Two cabinet ministers have spoken out against an online campaign launched by a religious leader urging Muslims to protest homosexuality and the Pink Dot event at Hong Lim Park by wearing white on June 28.
Very broadly, Deputy Prime Minister and Finance Minister Tharman Shanmugaratnam said matters regarding religion and personal preference have to be handled with balance and restraint but was optimistic that most Singaporeans are "very moderate people".
On the other hand, Minister for Communications and Information and the Minister-in-charge of Muslim Affairs Yaacob Ibrahim said differences of opinion in a multicultural society can be dealt with through quiet consultation and accommodation.
Even though both of them talked about the same issue, they framed it slightly different. Or rather, it is a distinction with a difference.
Tharman talked about the issue from the broad perspective of everyone in Singapore, before zoning in on the Muslim community and addressing them, while Yaacob talked about the Muslim community in particular, before extrapolating out to everyone.
Seen in this light, it appears Yaacob's platitude was more of a cop out. Shouldn't he be the one addressing the fellow Muslims given he is the minister in charge? He is also the ideal person to articulate the concerns of the Muslim community and take the "gentle" approach to be a possible mediator between the two parties.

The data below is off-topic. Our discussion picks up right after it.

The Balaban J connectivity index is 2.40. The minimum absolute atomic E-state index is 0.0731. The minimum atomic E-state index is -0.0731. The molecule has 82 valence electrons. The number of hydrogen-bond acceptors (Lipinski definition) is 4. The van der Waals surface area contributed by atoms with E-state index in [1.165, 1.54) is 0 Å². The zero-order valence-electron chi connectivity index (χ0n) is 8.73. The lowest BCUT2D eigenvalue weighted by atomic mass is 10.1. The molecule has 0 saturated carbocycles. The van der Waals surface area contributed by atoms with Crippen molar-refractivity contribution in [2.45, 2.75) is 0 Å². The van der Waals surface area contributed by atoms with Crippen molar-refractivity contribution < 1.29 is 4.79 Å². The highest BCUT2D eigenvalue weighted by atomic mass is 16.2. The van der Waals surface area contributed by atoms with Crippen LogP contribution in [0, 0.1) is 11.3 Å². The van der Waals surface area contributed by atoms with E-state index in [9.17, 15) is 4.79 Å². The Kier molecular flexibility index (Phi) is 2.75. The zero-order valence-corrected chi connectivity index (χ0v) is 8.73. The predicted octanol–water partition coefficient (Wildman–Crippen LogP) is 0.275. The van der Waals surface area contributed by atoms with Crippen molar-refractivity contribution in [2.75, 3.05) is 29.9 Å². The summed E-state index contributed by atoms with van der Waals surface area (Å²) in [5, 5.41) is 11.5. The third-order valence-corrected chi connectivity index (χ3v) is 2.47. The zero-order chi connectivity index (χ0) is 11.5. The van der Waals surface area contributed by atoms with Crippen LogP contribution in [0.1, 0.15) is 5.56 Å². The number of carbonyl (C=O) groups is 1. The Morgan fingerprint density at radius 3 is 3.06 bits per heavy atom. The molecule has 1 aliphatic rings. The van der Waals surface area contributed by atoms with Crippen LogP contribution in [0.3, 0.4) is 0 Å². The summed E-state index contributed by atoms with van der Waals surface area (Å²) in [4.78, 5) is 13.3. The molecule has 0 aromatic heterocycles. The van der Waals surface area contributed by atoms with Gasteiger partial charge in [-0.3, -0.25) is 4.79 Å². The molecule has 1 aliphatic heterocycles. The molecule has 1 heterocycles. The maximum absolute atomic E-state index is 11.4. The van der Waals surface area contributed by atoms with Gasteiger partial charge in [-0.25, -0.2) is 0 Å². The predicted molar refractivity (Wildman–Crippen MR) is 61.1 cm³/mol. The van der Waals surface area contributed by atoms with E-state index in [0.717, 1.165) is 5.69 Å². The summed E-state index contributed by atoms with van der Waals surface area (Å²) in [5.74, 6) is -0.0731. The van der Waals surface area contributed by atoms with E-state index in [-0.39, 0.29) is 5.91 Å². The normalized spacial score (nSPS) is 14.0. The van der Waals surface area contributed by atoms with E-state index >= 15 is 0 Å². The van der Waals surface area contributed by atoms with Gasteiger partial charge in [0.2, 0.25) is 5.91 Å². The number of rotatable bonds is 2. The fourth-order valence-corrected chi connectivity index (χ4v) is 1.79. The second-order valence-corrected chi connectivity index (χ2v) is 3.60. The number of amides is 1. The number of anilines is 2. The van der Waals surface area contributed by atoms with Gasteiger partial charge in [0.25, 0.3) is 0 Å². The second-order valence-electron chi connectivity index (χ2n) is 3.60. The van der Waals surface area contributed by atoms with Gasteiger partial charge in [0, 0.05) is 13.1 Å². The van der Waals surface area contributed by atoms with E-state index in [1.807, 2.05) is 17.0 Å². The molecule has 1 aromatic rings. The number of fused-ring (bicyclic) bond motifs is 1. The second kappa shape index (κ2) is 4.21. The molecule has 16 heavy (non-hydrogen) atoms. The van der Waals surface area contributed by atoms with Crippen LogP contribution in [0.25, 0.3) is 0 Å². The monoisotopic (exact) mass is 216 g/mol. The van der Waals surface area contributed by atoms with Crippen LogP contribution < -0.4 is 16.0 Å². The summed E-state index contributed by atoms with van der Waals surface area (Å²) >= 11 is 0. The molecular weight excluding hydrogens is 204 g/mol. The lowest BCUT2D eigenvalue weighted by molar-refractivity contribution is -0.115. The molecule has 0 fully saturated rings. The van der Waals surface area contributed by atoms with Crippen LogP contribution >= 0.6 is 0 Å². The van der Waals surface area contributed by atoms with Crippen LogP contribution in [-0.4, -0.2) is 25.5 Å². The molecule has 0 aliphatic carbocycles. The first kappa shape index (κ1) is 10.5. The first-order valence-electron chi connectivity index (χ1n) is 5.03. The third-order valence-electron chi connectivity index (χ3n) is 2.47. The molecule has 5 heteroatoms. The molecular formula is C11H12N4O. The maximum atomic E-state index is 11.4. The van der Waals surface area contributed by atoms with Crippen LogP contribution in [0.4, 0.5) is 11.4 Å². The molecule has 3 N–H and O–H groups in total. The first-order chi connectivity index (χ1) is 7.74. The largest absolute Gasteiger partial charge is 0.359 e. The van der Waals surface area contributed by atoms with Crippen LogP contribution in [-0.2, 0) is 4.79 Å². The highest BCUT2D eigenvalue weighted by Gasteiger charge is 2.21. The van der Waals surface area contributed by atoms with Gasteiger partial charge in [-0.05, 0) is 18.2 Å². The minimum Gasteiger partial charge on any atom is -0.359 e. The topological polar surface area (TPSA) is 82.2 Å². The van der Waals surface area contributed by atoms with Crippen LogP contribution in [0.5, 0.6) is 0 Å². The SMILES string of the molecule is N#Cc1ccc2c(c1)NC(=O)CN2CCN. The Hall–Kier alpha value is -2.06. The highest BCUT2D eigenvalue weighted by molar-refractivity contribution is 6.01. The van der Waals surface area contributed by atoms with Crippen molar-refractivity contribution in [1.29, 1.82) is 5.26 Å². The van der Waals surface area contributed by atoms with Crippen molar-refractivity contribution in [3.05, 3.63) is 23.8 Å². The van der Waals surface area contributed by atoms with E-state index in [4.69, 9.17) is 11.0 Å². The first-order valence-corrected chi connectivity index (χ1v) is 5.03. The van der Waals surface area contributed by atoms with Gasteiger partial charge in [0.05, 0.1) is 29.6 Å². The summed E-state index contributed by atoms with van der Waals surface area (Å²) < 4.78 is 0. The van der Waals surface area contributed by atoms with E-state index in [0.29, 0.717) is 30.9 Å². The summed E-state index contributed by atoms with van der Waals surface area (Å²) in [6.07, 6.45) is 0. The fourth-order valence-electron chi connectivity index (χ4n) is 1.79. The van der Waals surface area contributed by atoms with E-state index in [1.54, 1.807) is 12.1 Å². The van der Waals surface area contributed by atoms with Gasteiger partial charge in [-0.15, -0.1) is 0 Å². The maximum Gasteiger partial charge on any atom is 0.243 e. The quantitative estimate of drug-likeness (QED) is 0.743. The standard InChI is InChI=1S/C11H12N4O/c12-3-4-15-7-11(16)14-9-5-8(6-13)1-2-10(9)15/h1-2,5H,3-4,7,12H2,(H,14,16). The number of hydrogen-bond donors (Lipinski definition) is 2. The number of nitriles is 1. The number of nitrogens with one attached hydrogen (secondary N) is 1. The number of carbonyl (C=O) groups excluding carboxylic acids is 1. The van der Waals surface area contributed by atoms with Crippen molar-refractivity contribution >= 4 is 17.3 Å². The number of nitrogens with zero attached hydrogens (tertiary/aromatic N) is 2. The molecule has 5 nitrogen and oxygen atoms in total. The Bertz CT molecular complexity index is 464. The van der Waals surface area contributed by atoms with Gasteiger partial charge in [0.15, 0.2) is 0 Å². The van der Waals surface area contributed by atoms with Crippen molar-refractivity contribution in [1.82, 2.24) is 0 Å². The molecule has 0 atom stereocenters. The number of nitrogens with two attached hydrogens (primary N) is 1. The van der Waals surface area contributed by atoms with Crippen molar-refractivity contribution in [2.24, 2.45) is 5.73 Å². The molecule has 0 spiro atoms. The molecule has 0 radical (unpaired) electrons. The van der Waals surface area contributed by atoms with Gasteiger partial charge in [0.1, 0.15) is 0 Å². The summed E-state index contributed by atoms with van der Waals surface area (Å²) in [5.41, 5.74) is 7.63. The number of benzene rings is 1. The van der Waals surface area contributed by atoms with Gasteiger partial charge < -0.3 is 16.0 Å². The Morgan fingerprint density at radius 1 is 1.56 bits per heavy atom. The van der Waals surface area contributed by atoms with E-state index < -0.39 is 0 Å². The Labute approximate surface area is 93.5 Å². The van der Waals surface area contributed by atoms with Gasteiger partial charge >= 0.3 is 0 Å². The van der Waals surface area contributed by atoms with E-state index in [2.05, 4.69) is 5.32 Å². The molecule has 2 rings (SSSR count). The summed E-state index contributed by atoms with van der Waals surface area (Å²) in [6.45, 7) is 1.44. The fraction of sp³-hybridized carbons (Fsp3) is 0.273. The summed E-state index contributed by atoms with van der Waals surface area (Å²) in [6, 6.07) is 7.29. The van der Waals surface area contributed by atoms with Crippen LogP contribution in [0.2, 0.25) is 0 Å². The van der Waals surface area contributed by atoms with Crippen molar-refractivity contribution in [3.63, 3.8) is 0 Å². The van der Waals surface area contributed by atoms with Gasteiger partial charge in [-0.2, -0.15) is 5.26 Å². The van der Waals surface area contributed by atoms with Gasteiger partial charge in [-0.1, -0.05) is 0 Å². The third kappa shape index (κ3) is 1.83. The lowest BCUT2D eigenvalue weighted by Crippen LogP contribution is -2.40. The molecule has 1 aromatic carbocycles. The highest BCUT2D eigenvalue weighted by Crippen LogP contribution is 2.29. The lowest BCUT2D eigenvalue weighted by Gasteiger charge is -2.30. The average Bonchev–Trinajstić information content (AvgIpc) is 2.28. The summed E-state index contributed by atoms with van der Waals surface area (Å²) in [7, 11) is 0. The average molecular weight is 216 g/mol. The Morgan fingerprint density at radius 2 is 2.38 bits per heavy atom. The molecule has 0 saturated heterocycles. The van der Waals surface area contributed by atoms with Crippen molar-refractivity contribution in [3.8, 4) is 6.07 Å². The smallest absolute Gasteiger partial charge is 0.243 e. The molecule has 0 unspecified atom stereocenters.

Read the quotes below and judge for yourself.
“All these matters, we just have to exercise a sense of balance and restraint, especially when it comes to matters that have to do with religion and personal preferences.
"We just have to be a society where you don't go pushing your own beliefs and preferences, but at the same time everyone keeps the balance in society and avoids creating conflict.
“So it's something that requires active management on everyone's part.
"I'm glad that MUIS (Islamic Religious Council of Singapore) has done so and I hope that everyone, certainly the Muslim community I know, is glad that guidance has been given."
"So the approach that MUIS has taken, the advisory, is a right advisory because ultimately, what we want to do is avoid dividing society, dividing the community.
“Let us find the big-heartedness that we have, to accommodate differences that exist in any society.
"That is the approach that we should have taken and I think that is the approach that MUIS has adopted and that's the approach that I'd like to encourage all -- not just Muslims -- in Singapore to deal with differences."